Rooted in the rain (wet) conditions


(Matthijs Hofman) #21

Lee, I don’t think we’re on the same wavelength yet. I think to drive as straight off a corner as possible is the best solution for a high performance two stroke, but not so much for a rental four stroke. In a high performance kart you may sacrifice cornering speed for maximum traction and acceleration, but since a rental kart is so low on power, you can drive the corner much more round in order to keep the speed up. Although, there might be situations when you want a straight exit line, for instance when you still want to hit the apex after a very late entry (common in wet). But in many cases on slicks the outside line is the way to go.

The way to go fast is to drive close to the limit. I am not saying anything new here, but if you are not close to the limit, the kart will just not properly react to your inputs. So you really need to hussle the kart at the entry, like TJ described, otherwise the kart will not rotate from straight. Right after the turn in, you can apply some throttle, just for some minor wheelspin (you can hear the pitch of the engine is quite stable). The wheelspin is just enough to maintain the rotation you created with the big steering input at the entry. So after the entry, the steering input is close to minimal.

I think the exhaustion you mentioned earlier is the result of not driving the kart close to the limit. You must have experienced massive understeer, which is indeed exhausting. So unfortunately I reckon you need ‘the fancy stuff’ but I think you can go much faster with less fatigue!


(TJ Koyen) #22

All correct I think John.

Full wet setup, max caster, max front width, narrow rear etc. The corner is a tight double-apex left approached at high speed, so there’s a fair bit of braking.

One thing I’ve learned in the wet is you need to have the confidence to attack the entry of the corner. As you said, slowing down enough to get the kart to turn on it’s own is going to be slow. On these tight turns you need to charge the entry, get the kart loaded up, and when you hit the grip (off the normal racing line), it’ll really hike up and start to rotate.


(Matthijs Hofman) #23

That’s the essence indeed. It’s a spiral: confidence equals better input equals more grip equals more speed equals even more confidence.


(Dom Callan) #24

I’m starting to wonder how much rain you get in Holland. You seem to know an awful lot about this subject!


(Lee Swindell) #25

Spiral: Where have I heard that term before?

No doubt you’re on to this, but in case you’re not:


(Lee Swindell) #26

Matthijs:

Awesome. :sunglasses:

This is pretty clear advice - and TJ confirms it below - reef the wheel hard into the corner to force the kart to jack, and slip it around gently on the gas.

You’ve given me a technique to think about, which allows me to see what else I was doing - which was sliding into the corner locked up, tweaking the steering, and opposite locking to the track limit on a trailing throttle. I felt like a hero, but later realised I was probably wasting more than a second off the brake and off the gas.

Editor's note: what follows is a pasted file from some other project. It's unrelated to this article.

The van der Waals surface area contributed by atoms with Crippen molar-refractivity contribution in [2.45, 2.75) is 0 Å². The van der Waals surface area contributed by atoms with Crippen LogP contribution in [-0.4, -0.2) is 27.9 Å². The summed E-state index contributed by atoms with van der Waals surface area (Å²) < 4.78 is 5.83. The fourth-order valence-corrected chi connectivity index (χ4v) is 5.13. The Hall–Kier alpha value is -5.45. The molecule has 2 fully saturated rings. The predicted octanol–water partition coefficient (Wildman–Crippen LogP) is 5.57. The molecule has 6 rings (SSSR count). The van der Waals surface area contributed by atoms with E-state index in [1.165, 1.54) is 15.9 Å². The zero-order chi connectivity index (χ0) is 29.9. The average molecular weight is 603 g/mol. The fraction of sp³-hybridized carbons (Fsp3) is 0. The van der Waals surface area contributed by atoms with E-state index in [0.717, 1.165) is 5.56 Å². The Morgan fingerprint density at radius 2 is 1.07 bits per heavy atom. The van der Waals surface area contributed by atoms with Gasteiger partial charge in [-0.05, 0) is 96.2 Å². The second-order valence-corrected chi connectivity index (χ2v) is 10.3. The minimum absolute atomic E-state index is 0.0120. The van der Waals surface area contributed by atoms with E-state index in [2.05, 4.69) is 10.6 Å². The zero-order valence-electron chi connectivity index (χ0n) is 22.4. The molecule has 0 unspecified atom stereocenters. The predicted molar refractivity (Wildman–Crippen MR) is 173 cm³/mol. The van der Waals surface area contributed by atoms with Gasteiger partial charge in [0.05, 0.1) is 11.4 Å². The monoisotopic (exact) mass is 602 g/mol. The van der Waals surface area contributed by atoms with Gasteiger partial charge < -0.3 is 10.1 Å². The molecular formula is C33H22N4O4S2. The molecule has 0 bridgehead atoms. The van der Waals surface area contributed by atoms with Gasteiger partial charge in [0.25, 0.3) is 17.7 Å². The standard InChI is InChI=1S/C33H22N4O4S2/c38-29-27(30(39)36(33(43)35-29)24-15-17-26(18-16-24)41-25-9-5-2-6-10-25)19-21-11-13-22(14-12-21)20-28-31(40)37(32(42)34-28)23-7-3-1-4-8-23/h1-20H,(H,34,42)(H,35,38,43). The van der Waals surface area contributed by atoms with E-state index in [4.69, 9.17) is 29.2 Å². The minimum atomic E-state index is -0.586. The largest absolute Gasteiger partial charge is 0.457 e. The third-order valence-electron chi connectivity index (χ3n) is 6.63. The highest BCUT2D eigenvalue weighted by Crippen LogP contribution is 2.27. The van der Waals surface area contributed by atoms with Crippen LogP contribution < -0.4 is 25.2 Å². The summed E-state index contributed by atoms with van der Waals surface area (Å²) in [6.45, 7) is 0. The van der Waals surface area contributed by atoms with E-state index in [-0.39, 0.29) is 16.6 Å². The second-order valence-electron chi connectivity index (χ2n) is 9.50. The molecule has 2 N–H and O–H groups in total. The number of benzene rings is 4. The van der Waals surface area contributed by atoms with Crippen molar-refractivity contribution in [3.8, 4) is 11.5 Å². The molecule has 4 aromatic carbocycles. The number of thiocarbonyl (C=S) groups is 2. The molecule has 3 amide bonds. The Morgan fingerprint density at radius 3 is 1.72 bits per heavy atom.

If I’ve understood you guys, I think I can see that I was either being too nice at the turn in, or not turning in at all (instead letting the kart rotate when it felt like it, after I’d given it a nudge if rotational momentum).

This is a great conversation. Please continue!


(Lee Swindell) #27

“On these tight turns you need to charge the entry, get the kart loaded up, and when you hit the grip (off the normal racing line), it’ll really hike up and start to rotate.”

Beautiful.


(Lee Swindell) #28

Well John, I hope you’re not reluctant to write because:

“The thing (without a diff.) will plough straight on as long as the inside rear is loaded”

Is one of those nuggets that everyone kind of knows, but doesn’t really know until it’s said a certain way by someone else.

This is a penny-drop for me and dovetails with what Matthijs and TJ are saying:

Drive to get that inside rear off the deck.

It’s easy to forget.

Cheers.


(Matthijs Hofman) #29

Dom, I don’t think it rains that much in Holland, although we like to complain about it! :slight_smile:

The last few years I’ve raced with rental karts only. When it rains, you cannot change the setup, the tyres or the tyre pressure. Going fast in the wet is all about driving technique. So don’t ask me about engine setup and stuff!

I’ve been thinking about writing a blog or even a small book specifically about rental karting, so topics like these are a great way to find out if my experiences are helpful to others.


(Lee Swindell) #30

Do it mate. We’d all read.

Much of it is already written in this thread in fact.

:sunglasses:


(Matthijs Hofman) #31

Lee, I haven’t read Spiral to Speed, thanks for the info!


(Dom Callan) #32

Matthjis,
You totally should write that guide. You do seem to have good info that undoubtedly would be useful to many.

James,
That video was very cool. I am fascinated by how savage you were with the wheel, forcing the kart to turn, slide, grip-up etc. it looked a lot like WRC rally driving, actually.


(James McMahon) #33

Thanks. For sure there are others that can do it better and faster… but it does the job.

Here’s another one. Again, scrappy (esp when I go off the track :joy:) but you get the idea. It starts to get wetter as the session goes on and you can hear the more ingesting water.

Thinking back on this one, I could feel something “funny” happening on the left front… next session the spindle sheared :open_mouth:. I have a video of that somewhere too.